SOUTHERN CALIFORNIA GAS COMPANY,
(Registrant)
   
 
By:  /s/ Anne S. Smith
 
Anne S. Smith
Chairman and Chief Executive Officer
   
 
Date: February 26, 2013

 
Pursuant to the requirements of the Securities Exchange Act of 1934, this report has been signed below by the following persons on behalf of the Registrant in the capacities and on the dates indicated.
     
Name/Title
Signature
Date
 
Principal Executive Officer:
Anne S. Smith
Chief Executive Officer
 
 
 
/s/ Anne S. Smith
 
 
 
February 26, 2013
     
Principal Financial and Accounting Officer:
Robert M. Schlax
Vice President, Controller, Chief Financial Officer and Chief Accounting Officer
 
 
 
/s/ Robert M. Schlax
 
 
 
February 26, 2013
     
Directors:
   
Anne S. Smith, Chairman
/s/ Anne S. Smith
February 26, 2013
     
     
Dennis V. Arriola, Director
/s/ Dennis V. Arriola
February 26, 2013
     
     
Javade Chaudhri, Director
/s/ Javade Chaudhri
February 26, 2013
     
     
Steven D. Davis, Director
/s/ Steven D. Davis
February 26, 2013
     
     
Joseph A. Householder, Director
/s/ Joseph A. Householder
February 26, 2013
     
     

 
 
EXHIBIT INDEX
 
The exhibits filed under the Registration Statements, Proxy Statements and Forms 8-K, 10-K and 10-Q that are incorporated herein by reference were filed under Commission File Number 1-14201 (Sempra Energy), Commission File Number 1-40 (Pacific Lighting Corporation), Commission File Number 1-3779 (San Diego Gas & Electric Company) and/or Commission File Number 1-1402 (Southern California Gas Company).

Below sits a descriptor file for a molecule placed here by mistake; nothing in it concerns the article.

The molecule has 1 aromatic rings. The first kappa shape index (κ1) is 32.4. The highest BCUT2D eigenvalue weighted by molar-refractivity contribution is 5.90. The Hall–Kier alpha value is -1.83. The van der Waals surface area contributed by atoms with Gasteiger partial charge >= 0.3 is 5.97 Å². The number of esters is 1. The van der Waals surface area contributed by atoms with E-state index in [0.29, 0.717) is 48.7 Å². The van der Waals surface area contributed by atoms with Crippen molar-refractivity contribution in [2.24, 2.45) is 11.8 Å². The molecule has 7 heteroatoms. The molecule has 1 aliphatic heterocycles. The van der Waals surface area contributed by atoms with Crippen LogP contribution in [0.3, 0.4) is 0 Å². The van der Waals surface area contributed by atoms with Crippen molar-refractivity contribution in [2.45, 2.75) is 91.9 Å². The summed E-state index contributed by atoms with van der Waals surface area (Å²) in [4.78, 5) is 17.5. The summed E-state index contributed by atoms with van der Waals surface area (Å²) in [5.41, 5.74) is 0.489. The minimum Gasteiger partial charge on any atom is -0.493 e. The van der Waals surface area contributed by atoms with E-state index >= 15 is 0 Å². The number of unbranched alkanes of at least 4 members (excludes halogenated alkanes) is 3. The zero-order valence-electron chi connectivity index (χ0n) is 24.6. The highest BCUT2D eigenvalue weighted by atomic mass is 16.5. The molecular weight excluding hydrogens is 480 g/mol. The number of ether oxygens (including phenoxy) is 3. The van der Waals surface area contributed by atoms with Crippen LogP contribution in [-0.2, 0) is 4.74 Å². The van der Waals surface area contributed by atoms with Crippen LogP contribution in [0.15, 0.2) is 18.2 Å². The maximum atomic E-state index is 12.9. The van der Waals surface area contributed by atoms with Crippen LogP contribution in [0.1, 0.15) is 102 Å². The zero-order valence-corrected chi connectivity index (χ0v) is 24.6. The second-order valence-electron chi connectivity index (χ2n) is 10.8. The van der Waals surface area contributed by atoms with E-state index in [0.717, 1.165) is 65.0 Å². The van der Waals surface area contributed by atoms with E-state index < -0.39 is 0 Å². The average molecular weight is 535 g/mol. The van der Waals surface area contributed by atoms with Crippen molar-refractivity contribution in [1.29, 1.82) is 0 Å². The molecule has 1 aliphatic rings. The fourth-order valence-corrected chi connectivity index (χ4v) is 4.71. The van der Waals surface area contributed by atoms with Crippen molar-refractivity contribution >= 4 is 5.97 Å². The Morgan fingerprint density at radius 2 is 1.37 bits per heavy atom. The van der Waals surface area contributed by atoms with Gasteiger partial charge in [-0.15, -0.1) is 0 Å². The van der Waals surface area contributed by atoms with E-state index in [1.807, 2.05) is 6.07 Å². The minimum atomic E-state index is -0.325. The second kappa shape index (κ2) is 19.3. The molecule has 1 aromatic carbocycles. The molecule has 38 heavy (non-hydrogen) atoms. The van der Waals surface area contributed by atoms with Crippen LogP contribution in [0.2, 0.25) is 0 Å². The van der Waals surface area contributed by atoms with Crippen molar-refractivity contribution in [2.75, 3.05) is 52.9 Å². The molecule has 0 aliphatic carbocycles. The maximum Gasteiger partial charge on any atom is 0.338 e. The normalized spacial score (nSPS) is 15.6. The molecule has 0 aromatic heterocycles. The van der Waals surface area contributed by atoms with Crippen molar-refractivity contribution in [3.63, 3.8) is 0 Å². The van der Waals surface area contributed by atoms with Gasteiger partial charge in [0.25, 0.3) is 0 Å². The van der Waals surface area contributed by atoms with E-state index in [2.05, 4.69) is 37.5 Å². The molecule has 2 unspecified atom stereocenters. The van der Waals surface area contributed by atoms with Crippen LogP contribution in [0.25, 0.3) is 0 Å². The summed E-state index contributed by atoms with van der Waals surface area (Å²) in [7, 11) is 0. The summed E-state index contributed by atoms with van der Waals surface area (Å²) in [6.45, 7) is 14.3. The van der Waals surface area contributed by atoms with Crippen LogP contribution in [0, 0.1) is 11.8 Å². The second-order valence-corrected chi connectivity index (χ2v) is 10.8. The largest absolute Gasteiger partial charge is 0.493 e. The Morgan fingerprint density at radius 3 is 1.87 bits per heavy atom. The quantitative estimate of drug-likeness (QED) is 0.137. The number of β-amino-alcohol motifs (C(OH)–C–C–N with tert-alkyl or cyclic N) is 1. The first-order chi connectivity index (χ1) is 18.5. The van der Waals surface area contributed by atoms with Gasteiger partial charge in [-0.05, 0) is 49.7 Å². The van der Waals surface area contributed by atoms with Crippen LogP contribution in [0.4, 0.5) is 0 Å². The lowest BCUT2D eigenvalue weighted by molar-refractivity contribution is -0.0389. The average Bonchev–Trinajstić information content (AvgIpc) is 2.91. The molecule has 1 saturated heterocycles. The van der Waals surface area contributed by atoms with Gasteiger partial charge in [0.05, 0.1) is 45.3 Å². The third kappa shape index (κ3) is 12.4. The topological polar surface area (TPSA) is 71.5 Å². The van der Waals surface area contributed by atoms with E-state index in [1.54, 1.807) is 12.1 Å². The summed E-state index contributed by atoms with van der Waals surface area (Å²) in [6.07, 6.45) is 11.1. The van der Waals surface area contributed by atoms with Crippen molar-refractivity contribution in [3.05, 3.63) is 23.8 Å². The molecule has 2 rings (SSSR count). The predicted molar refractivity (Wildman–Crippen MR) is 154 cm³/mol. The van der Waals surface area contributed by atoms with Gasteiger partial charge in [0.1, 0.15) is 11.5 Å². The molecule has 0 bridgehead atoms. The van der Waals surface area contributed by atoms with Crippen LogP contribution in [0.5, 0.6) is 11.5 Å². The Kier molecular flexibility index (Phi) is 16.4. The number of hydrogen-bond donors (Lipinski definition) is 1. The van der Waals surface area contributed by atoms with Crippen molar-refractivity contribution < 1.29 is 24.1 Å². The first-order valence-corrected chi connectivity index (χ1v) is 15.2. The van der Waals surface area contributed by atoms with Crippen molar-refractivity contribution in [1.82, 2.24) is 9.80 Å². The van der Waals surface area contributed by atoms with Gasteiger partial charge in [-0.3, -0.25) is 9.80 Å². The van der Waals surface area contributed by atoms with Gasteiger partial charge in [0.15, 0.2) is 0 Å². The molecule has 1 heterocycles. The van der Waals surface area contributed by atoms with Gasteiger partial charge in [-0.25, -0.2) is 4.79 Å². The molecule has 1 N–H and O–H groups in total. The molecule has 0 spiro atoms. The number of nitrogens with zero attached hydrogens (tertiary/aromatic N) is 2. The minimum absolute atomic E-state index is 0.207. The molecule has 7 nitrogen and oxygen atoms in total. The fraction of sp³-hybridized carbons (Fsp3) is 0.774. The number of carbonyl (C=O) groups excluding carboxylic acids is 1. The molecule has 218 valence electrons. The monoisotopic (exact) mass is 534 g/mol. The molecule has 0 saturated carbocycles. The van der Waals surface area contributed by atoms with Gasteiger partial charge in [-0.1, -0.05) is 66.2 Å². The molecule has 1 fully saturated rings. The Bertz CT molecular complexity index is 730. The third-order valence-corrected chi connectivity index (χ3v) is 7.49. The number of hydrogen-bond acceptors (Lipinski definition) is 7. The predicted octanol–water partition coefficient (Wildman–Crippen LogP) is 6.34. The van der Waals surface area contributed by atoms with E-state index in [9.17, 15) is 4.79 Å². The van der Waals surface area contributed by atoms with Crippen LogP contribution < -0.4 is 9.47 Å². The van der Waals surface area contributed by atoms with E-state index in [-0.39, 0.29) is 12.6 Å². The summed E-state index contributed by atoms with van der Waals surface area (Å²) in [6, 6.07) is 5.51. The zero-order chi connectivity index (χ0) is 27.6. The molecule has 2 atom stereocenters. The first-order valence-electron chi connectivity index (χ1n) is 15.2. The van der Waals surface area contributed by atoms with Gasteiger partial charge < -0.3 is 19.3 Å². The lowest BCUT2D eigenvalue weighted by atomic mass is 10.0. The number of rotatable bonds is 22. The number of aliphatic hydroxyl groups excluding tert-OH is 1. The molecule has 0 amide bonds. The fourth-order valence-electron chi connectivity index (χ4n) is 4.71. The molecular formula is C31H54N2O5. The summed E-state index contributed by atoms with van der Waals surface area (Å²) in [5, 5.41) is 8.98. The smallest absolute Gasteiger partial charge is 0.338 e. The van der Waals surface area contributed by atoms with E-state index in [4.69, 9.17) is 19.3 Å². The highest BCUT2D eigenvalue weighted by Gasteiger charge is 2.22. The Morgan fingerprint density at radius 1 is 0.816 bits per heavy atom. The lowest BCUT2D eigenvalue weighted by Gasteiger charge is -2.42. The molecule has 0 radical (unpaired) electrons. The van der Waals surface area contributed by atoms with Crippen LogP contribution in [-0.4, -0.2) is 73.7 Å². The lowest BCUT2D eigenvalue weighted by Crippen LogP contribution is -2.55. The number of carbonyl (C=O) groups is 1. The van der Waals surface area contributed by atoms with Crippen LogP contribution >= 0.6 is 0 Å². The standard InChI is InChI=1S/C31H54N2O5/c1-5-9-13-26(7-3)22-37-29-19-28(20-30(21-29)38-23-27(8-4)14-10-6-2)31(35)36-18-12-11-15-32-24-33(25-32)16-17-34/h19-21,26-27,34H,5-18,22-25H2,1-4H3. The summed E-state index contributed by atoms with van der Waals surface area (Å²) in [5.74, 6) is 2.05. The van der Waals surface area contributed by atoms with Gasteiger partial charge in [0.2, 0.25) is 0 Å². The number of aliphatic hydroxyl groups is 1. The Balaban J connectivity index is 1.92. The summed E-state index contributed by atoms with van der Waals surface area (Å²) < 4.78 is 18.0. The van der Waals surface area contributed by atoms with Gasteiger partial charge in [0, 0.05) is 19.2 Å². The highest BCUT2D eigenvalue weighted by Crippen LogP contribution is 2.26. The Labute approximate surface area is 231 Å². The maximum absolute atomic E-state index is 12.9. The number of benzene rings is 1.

The following exhibits relate to each registrant as indicated.
 
 
EXHIBIT 3 -- BYLAWS AND ARTICLES OF INCORPORATION
 
Sempra Energy
3.1  
Amended and Restated Articles of Incorporation of Sempra Energy effective May 23, 2008 (Appendix B to the 2008 Sempra Energy Definitive Proxy Statement, filed on April 15, 2008).
   
3.2  
Amended and Restated Bylaws of Sempra Energy effective September 13, 2012 (Sempra Energy Form 8-K filed on September 18, 2012, Exhibit 3(ii)).
 
San Diego Gas & Electric Company
3.3  
Amended and Restated Bylaws of San Diego Gas & Electric effective June 15, 2010 (Form
8-K filed on June 17, 2010, Exhibit 3).
   
3.4  
Restated Articles of Incorporation of San Diego Gas & Electric Company as amended effective November 13, 2006 (2006 SDG&E Form 10-K, Exhibit 3.02).
 
Southern California Gas Company
3.5  
Amended and Restated Bylaws of Southern California Gas Company effective June 14, 2010 (Form 8-K filed on June 17, 2010, Exhibit 3.1).